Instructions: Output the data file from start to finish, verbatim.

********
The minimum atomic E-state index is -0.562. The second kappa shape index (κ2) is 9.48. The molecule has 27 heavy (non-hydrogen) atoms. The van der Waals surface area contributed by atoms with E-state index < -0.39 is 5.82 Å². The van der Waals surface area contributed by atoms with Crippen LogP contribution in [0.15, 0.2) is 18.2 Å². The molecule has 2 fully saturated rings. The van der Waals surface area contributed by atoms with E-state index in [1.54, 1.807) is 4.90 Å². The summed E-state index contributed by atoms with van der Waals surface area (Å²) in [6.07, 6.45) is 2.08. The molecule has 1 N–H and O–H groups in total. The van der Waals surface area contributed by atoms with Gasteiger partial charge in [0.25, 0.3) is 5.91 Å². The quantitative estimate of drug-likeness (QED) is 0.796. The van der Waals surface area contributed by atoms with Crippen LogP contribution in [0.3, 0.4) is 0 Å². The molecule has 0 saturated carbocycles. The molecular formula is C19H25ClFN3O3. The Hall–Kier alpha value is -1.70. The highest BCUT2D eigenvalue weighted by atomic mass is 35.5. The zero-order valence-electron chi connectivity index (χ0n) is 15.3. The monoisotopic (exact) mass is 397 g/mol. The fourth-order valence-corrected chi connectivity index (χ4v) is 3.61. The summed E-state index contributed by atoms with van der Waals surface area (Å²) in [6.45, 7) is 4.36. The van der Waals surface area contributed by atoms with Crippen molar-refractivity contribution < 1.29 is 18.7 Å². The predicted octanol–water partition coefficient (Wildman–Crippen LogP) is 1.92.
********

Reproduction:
The minimum atomic E-state index is -0.562. The second kappa shape index (κ2) is 9.48. The molecule has 27 heavy (non-hydrogen) atoms. The van der Waals surface area contributed by atoms with E-state index < -0.39 is 5.82 Å². The van der Waals surface area contributed by atoms with Crippen LogP contribution in [0.15, 0.2) is 18.2 Å². The molecule has 2 fully saturated rings. The van der Waals surface area contributed by atoms with E-state index in [1.54, 1.807) is 4.90 Å². The summed E-state index contributed by atoms with van der Waals surface area (Å²) in [6.07, 6.45) is 2.08. The molecule has 1 N–H and O–H groups in total. The van der Waals surface area contributed by atoms with Gasteiger partial charge in [0.25, 0.3) is 5.91 Å². The quantitative estimate of drug-likeness (QED) is 0.796. The van der Waals surface area contributed by atoms with Crippen LogP contribution in [0.3, 0.4) is 0 Å². The molecule has 0 saturated carbocycles. The molecular formula is C19H25ClFN3O3. The Hall–Kier alpha value is -1.70. The highest BCUT2D eigenvalue weighted by atomic mass is 35.5. The zero-order valence-electron chi connectivity index (χ0n) is 15.3. The monoisotopic (exact) mass is 397 g/mol. The fourth-order valence-corrected chi connectivity index (χ4v) is 3.61. The summed E-state index contributed by atoms with van der Waals surface area (Å²) in [6.45, 7) is 4.36. The van der Waals surface area contributed by atoms with Crippen molar-refractivity contribution < 1.29 is 18.7 Å². The predicted octanol–water partition coefficient (Wildman–Crippen LogP) is 1.92.